Article updated at 4:37 p.m. EDT June 4.
As coal-fired power plants go offline under U.S. EPA’s Clean Power Plan, building new power lines to bring renewable energy to customers could spur $1.5 billion to $2.5 billion in investment over the next five years, according to an analysis by the consulting group ICF International.
The firm said the figure is a conservative estimate, based on calculating what new transmission might be necessary in the system of the Midcontinent Independent System Operator (MISO) and then extrapolating those levels to the entire country.
ICF said the investment levels are manageable — representing less than 3 percent of the transmission capital expenditures expected over the next five years. But the timeline for getting infrastructure built could be challenging.
The Clean Power Plan would require states to write plans for reducing carbon emissions from fossil fuel plants, and many would do so by increasing their renewable energy output. Wind farms and solar installations are located in different areas than the coal plants they would replace and would require new electric connections — which takes time to plan and build.
ICF predicted different transmission investment values from region to region. In the MISO area, additional upgrades under the rule could cost $500 million to $750 million to eliminate the possibility of electric reliability problems from a lack of transmission capacity.
Business starts soon
Because states are expected to start complying with EPA requirements in 2020, ICF said there may be significant financial opportunities for investors thinking now about that timeline.
"To the extent that the industry as a whole can be proactive about this and start planning, it sets the stage for us to be much more prepared when we get into the time frame of 2018 to 2020," said Kiran Kumaraswamy, a senior manager with ICF.
Many coal retirements will occur before 2020, and the difficulty will be in "identifying and constructing new transmission facilities to make sure that the level of infrastructure is in place in the grid for us to handle the new changes that will come up in the market," Kumaraswamy said.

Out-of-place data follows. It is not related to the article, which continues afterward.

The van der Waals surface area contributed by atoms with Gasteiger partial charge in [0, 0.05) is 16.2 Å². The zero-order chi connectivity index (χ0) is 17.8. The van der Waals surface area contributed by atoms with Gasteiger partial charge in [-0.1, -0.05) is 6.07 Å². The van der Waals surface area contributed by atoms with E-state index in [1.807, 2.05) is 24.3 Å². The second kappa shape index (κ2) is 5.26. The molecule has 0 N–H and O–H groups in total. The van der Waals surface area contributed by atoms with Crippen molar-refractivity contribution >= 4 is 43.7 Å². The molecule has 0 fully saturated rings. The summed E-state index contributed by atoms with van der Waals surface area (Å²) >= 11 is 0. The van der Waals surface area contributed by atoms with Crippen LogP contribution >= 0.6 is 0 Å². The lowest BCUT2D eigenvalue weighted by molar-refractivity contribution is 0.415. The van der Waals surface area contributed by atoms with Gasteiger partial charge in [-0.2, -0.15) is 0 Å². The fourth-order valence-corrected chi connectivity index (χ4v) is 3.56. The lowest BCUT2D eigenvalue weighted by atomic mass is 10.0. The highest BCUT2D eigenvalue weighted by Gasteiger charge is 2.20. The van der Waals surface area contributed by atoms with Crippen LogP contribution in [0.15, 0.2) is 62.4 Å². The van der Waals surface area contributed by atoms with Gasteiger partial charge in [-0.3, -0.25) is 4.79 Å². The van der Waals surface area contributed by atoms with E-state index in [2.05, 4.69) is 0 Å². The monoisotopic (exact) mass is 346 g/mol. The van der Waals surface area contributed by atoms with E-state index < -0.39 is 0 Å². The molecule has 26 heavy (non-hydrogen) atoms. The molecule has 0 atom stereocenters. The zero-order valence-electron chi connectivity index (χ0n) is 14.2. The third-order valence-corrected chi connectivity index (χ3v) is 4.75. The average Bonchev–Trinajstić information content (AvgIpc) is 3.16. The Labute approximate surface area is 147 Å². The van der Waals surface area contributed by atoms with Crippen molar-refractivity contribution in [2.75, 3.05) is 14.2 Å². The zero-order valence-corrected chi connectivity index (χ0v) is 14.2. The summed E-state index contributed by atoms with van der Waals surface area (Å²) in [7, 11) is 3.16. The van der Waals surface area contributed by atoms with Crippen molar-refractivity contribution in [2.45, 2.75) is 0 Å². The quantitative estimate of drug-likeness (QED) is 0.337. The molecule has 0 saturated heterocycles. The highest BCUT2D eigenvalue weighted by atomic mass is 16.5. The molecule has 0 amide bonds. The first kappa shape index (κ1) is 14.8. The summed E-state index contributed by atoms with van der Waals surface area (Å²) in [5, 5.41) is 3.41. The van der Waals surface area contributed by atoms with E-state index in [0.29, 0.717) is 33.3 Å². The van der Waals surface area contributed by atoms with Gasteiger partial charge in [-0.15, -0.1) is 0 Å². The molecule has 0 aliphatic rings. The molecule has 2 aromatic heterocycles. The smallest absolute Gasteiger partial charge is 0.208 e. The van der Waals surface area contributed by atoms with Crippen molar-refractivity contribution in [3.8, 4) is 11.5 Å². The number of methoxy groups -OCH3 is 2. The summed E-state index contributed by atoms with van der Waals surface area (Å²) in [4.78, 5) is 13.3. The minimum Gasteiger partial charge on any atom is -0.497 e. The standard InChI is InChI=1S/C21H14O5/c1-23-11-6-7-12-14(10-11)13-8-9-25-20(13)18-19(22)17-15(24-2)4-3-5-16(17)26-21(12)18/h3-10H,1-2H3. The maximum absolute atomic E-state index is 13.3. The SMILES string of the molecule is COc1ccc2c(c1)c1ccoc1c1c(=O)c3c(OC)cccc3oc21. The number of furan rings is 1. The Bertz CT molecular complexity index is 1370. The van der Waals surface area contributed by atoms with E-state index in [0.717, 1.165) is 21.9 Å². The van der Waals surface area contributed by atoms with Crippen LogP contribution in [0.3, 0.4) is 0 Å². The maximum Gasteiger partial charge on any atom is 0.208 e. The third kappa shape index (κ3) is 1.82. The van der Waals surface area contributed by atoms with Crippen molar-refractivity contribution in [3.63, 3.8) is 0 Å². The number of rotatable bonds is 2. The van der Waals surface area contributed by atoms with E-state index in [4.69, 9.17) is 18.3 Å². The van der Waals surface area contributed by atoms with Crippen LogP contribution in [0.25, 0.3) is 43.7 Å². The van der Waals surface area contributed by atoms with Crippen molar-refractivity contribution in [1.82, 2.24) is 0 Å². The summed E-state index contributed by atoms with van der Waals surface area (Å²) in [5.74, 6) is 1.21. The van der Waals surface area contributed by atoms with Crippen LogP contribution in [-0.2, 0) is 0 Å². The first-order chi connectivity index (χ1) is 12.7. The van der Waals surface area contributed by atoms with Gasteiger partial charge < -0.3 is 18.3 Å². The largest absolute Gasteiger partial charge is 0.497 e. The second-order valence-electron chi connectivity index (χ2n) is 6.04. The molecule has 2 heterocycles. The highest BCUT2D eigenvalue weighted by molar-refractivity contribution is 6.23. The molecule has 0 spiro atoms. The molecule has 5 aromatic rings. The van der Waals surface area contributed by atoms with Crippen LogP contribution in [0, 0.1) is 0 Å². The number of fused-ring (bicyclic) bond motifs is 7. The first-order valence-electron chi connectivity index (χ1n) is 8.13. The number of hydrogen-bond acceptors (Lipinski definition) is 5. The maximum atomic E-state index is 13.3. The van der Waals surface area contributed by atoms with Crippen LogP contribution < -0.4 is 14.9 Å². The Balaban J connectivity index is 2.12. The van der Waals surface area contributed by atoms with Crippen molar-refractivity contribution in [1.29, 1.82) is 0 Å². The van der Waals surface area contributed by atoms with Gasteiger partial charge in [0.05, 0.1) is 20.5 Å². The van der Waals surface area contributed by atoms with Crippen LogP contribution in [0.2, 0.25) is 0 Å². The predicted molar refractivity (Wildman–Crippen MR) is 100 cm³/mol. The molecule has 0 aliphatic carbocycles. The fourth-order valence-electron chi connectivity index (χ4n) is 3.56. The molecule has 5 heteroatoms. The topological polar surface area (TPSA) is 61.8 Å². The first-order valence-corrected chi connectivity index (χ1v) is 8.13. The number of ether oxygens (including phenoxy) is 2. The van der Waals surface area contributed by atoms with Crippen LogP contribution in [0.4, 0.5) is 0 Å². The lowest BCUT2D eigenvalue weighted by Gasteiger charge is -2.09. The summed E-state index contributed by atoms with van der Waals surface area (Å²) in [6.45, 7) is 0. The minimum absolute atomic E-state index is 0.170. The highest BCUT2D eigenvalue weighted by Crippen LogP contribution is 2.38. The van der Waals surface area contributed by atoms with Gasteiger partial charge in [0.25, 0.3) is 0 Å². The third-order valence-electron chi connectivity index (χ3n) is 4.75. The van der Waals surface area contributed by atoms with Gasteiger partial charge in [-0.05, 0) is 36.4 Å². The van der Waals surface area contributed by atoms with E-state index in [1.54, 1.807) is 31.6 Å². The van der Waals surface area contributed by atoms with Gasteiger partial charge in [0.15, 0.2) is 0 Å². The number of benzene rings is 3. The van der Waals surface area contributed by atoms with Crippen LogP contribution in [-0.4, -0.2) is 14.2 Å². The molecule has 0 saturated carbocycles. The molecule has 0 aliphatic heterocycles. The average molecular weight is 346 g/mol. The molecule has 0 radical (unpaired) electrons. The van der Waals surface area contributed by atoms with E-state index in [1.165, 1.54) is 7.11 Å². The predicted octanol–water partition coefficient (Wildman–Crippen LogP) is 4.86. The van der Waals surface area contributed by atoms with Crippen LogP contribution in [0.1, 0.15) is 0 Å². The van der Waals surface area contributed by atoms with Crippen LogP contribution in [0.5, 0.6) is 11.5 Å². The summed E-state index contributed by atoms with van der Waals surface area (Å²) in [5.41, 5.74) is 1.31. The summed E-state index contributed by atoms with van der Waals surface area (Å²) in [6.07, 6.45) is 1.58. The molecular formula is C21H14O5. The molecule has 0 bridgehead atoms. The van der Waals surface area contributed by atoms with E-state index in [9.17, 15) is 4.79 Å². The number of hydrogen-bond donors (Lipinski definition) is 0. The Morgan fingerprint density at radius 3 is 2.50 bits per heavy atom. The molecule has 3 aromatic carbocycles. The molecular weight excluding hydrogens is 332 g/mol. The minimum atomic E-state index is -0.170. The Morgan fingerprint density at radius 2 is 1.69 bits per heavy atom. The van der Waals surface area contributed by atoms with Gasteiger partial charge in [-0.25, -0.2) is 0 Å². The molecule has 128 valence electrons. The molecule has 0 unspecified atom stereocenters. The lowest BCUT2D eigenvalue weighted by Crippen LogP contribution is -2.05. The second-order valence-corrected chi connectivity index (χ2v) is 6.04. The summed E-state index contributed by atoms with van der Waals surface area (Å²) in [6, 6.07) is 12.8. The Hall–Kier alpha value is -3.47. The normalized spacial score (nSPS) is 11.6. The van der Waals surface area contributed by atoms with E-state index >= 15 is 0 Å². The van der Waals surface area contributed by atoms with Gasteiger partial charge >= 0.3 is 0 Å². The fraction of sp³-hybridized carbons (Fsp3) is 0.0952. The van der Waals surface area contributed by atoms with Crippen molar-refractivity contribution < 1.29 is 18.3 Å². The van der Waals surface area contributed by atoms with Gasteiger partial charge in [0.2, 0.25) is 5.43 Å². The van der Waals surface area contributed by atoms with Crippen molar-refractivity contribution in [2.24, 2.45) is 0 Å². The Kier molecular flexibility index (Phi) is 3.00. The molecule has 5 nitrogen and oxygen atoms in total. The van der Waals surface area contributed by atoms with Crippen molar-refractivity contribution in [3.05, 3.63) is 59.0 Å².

In other words, transmission developers should start planning to get infrastructure in place even before states submit their final plans to EPA in 2016 through 2018.
ICF explained the transmission planning process could take a year, environmental impact assessments could take an additional 1½ years, state utility regulator reviews and approvals could last 2½ years, and permitting could take two years. Then, construction could last an additional three years.
"While many projects can be completed in 5 to 7 years, the process can also easily stretch to ten years for high voltage projects," according to ICF’s presentation yesterday. "Stakeholders should strongly consider conducting detailed regional analyses as soon as this summer upon the announcement of the final rule."
Lots of moving pieces
Chris MacCracken, principal at ICF, noted that states have flexibility in how they might develop their plans, and there are "a lot of moving pieces to think about."
Planning, including transmission planning, will be much more complicated under the Clean Power Plan than under previous EPA rules, he said.
With the Mercury and Air Toxics Standards, for example, regional grid organizations knew which plants might go offline and when, and they knew how to handle the particular problems those changes might cause.
"The Clean Power Plan … it’s not a binary decision," MacCracken said. There are no set compliance decisions about whether a particular unit will operate, and that flexibility makes compliance "a lot more dynamic," he added.
MacCracken said solving potential reliability issues won’t be as simple as crafting a reliability safety valve, as EPA did for the MATS rule, because state actions could shift year to year. Instead, it will require careful advanced planning.